TL;DR

All in all, Taken may be the best example of the Alex Verus series to its point, but the best is yet to come. As I’ve mentioned before, I’m a big fan of this series (especially the second half dozen), and even though this isn’t the best that Jacka’s capable of, it’s moving in the right direction. Better than the first two; still more than enough reason to pick it up; definitely recommended!

Cursed – by Benedict Jacka (Review)

Alex Verus #2

Urban Fantasy

Ace Books; May 29, 2012

277 pages (paperback)

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7 / 10 ✪

Please beware minor spoilers for Fated, Book #1 of the Alex Verus series, and possible minor spoilers for Book #2, Cursed.

Ever since the fallout with the Fateweaver, Alex has been keeping his head down, immersing himself in work at his Camden shop and doing his best to play mentor to an unorthodox apprentice. Yet neither has been working out too well.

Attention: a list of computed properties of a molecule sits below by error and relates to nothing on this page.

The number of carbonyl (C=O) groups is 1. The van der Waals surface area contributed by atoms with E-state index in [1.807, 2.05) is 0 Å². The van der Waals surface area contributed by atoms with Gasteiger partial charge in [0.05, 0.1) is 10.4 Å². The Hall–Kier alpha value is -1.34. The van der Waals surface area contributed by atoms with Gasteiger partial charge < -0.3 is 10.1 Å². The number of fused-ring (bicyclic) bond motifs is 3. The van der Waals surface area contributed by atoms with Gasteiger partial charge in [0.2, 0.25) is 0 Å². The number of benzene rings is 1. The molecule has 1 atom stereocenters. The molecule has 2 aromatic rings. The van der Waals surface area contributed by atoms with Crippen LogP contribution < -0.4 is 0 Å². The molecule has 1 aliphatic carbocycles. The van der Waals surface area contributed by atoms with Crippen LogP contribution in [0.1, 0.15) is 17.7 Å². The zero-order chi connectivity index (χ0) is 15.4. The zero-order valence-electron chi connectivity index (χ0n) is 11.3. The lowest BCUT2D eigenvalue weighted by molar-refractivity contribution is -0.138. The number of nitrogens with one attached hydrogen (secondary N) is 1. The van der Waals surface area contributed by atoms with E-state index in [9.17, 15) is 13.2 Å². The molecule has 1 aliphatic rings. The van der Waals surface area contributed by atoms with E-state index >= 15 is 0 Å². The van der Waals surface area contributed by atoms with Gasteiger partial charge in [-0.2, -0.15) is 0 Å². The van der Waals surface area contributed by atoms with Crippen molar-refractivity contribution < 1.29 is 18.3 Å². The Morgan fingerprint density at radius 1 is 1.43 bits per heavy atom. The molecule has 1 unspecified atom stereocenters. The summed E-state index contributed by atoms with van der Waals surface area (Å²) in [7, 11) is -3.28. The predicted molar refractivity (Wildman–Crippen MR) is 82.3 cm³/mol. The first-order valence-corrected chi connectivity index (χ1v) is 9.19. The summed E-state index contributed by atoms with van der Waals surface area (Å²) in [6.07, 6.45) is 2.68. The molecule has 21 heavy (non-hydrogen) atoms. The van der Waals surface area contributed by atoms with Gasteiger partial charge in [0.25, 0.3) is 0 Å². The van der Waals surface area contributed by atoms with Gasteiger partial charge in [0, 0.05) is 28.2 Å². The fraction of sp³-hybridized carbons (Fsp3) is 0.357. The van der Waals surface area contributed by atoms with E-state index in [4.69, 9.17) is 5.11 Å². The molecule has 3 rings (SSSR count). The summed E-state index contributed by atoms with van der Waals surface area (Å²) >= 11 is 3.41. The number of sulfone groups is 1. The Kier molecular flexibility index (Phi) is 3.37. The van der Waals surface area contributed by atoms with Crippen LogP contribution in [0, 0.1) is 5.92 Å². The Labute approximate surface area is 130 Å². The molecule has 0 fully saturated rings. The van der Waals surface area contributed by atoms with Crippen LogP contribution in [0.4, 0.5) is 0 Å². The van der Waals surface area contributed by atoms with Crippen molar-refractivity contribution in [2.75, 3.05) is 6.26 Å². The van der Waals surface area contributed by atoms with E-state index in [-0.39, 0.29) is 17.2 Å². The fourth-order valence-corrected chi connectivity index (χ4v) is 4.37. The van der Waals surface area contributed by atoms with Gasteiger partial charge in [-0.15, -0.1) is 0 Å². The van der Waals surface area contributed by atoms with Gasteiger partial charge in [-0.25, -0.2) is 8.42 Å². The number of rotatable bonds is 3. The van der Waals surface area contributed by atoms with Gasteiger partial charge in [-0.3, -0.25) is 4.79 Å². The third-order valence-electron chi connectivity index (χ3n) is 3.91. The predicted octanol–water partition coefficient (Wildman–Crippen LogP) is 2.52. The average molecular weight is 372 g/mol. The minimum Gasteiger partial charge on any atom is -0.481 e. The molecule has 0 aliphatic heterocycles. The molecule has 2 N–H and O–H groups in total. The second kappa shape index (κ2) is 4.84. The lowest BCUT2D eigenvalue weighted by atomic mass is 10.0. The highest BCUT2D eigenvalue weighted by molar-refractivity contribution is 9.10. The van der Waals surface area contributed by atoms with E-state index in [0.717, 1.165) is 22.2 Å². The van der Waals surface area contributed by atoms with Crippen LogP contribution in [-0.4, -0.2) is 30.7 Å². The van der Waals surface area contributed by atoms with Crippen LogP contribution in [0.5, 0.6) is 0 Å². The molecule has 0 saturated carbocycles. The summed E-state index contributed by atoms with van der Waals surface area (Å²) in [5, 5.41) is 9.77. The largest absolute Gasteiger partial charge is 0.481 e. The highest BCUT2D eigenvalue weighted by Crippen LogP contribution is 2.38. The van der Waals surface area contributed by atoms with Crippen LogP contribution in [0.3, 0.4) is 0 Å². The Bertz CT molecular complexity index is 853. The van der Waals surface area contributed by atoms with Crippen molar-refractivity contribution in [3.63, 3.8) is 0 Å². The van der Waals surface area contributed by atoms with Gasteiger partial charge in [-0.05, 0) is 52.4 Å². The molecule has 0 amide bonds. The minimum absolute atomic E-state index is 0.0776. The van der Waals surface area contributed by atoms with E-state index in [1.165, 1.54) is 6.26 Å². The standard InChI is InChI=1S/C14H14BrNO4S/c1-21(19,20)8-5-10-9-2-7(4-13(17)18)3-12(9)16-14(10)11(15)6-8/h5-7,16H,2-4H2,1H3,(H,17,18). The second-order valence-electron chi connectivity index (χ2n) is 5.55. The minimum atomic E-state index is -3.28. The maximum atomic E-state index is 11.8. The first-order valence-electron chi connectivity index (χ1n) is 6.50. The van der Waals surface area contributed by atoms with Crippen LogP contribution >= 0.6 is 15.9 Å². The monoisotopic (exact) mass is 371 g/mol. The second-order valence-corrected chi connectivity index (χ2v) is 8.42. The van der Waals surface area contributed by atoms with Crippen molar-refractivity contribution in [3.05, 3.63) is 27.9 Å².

Now that he’s on the Council’s radar, it’s only a matter of time before they come calling—so Alex has been picking up odd jobs from his contact Talisid, and planning for what happens if SHTF. Unfortunately, it seems he’s underestimated them.

Caught in the middle of a clash between Light and Dark, Alex signs on to investigate a rumor of mages harvesting magical creatures for their life-force—a process as dangerous as it is disgusting. As he doesn’t want the research to fall into the wrong hands (or any hands, preferably), Alex is set on destroying the process before any other magical creatures can die. But it seems he’s underestimated just how much some mages are willing to go for a chance at more power. And while they’ll happily kill him in order to gain it, is he willing to do the same in order to prevent its use? Or will he step aside while his new allies grow much stronger, and maybe him as well?

Sonder was looking in my direction as I walked back into the room. “What was that?”
“What was what?”
“I thought I heard a bang.”
“Rats.”
“And something that sounded like a scream?”
“Big rats.”

Better than the first one, albeit with a slower start and a slightly more divergent plot. Still, when it all comes together the story takes off. A couple missteps relating to later books and the blending of plot lines ruin what could’ve been a better sophomore effort, but I promise you, the series does get better the later in it one reads.